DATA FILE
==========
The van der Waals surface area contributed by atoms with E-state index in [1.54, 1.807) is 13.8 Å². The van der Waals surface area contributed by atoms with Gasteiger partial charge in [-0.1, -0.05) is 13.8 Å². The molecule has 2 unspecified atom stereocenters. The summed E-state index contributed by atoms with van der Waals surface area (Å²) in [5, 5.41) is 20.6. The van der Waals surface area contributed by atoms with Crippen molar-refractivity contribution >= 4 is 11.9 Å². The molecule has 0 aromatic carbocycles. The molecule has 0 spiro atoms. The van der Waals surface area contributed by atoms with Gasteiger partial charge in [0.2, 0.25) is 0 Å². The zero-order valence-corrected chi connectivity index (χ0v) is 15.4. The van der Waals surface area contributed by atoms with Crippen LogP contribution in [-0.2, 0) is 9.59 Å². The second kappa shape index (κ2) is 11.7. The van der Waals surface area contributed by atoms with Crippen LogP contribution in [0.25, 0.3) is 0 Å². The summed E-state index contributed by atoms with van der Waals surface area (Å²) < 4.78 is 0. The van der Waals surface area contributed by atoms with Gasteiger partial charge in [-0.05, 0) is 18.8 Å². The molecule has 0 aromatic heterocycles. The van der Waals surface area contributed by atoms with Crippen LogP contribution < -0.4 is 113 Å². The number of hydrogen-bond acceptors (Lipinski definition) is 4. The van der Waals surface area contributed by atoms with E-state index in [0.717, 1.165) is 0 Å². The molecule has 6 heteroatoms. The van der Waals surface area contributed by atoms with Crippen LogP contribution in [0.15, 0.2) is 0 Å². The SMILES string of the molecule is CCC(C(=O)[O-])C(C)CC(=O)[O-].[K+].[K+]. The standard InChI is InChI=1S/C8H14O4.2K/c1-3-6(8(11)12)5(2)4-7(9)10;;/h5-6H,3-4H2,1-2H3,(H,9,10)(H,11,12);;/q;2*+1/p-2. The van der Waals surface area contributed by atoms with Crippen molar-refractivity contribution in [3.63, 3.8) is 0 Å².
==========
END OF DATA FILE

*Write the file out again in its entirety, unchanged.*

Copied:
The van der Waals surface area contributed by atoms with E-state index in [1.54, 1.807) is 13.8 Å². The van der Waals surface area contributed by atoms with Gasteiger partial charge in [-0.1, -0.05) is 13.8 Å². The molecule has 2 unspecified atom stereocenters. The summed E-state index contributed by atoms with van der Waals surface area (Å²) in [5, 5.41) is 20.6. The van der Waals surface area contributed by atoms with Crippen molar-refractivity contribution >= 4 is 11.9 Å². The molecule has 0 aromatic carbocycles. The molecule has 0 spiro atoms. The van der Waals surface area contributed by atoms with Gasteiger partial charge in [0.2, 0.25) is 0 Å². The zero-order valence-corrected chi connectivity index (χ0v) is 15.4. The van der Waals surface area contributed by atoms with Crippen LogP contribution in [-0.2, 0) is 9.59 Å². The second kappa shape index (κ2) is 11.7. The van der Waals surface area contributed by atoms with Crippen LogP contribution in [0.25, 0.3) is 0 Å². The summed E-state index contributed by atoms with van der Waals surface area (Å²) < 4.78 is 0. The van der Waals surface area contributed by atoms with Gasteiger partial charge in [-0.05, 0) is 18.8 Å². The molecule has 0 aromatic heterocycles. The van der Waals surface area contributed by atoms with Crippen LogP contribution < -0.4 is 113 Å². The number of hydrogen-bond acceptors (Lipinski definition) is 4. The van der Waals surface area contributed by atoms with E-state index in [0.717, 1.165) is 0 Å². The molecule has 6 heteroatoms. The van der Waals surface area contributed by atoms with Crippen LogP contribution in [0.15, 0.2) is 0 Å². The SMILES string of the molecule is CCC(C(=O)[O-])C(C)CC(=O)[O-].[K+].[K+]. The standard InChI is InChI=1S/C8H14O4.2K/c1-3-6(8(11)12)5(2)4-7(9)10;;/h5-6H,3-4H2,1-2H3,(H,9,10)(H,11,12);;/q;2*+1/p-2. The van der Waals surface area contributed by atoms with Crippen molar-refractivity contribution in [3.63, 3.8) is 0 Å².